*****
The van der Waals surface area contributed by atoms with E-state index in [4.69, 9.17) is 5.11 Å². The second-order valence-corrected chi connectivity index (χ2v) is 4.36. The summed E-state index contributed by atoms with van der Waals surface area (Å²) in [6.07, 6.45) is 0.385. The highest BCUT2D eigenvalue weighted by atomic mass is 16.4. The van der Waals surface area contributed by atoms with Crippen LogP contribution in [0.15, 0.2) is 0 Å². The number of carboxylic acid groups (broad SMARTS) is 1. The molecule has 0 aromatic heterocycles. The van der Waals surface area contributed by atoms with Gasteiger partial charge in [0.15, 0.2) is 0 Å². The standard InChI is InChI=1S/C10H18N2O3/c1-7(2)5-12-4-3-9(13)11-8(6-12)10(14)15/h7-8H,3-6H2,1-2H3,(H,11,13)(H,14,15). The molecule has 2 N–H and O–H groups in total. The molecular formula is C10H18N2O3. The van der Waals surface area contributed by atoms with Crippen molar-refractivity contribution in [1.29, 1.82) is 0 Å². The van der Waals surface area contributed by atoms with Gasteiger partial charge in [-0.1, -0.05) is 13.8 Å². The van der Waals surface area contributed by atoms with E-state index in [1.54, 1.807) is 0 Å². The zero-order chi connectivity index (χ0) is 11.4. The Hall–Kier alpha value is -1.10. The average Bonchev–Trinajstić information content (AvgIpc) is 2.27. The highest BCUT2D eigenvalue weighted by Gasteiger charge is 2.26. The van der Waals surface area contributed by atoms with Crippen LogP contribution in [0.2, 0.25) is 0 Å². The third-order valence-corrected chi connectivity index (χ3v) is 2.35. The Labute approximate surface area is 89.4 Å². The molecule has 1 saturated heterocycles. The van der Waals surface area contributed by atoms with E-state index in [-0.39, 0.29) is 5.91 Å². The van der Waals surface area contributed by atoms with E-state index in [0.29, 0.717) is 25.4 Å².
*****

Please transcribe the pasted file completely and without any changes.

The van der Waals surface area contributed by atoms with E-state index in [4.69, 9.17) is 5.11 Å². The second-order valence-corrected chi connectivity index (χ2v) is 4.36. The summed E-state index contributed by atoms with van der Waals surface area (Å²) in [6.07, 6.45) is 0.385. The highest BCUT2D eigenvalue weighted by atomic mass is 16.4. The van der Waals surface area contributed by atoms with Crippen LogP contribution in [0.15, 0.2) is 0 Å². The number of carboxylic acid groups (broad SMARTS) is 1. The molecule has 0 aromatic heterocycles. The van der Waals surface area contributed by atoms with Gasteiger partial charge in [0.15, 0.2) is 0 Å². The standard InChI is InChI=1S/C10H18N2O3/c1-7(2)5-12-4-3-9(13)11-8(6-12)10(14)15/h7-8H,3-6H2,1-2H3,(H,11,13)(H,14,15). The molecule has 2 N–H and O–H groups in total. The molecular formula is C10H18N2O3. The van der Waals surface area contributed by atoms with Crippen molar-refractivity contribution in [1.29, 1.82) is 0 Å². The van der Waals surface area contributed by atoms with Gasteiger partial charge in [-0.1, -0.05) is 13.8 Å². The van der Waals surface area contributed by atoms with E-state index in [1.54, 1.807) is 0 Å². The zero-order chi connectivity index (χ0) is 11.4. The Hall–Kier alpha value is -1.10. The average Bonchev–Trinajstić information content (AvgIpc) is 2.27. The highest BCUT2D eigenvalue weighted by Gasteiger charge is 2.26. The van der Waals surface area contributed by atoms with Crippen LogP contribution in [0.2, 0.25) is 0 Å². The third-order valence-corrected chi connectivity index (χ3v) is 2.35. The Labute approximate surface area is 89.4 Å². The molecule has 1 saturated heterocycles. The van der Waals surface area contributed by atoms with E-state index in [-0.39, 0.29) is 5.91 Å². The van der Waals surface area contributed by atoms with E-state index in [0.29, 0.717) is 25.4 Å².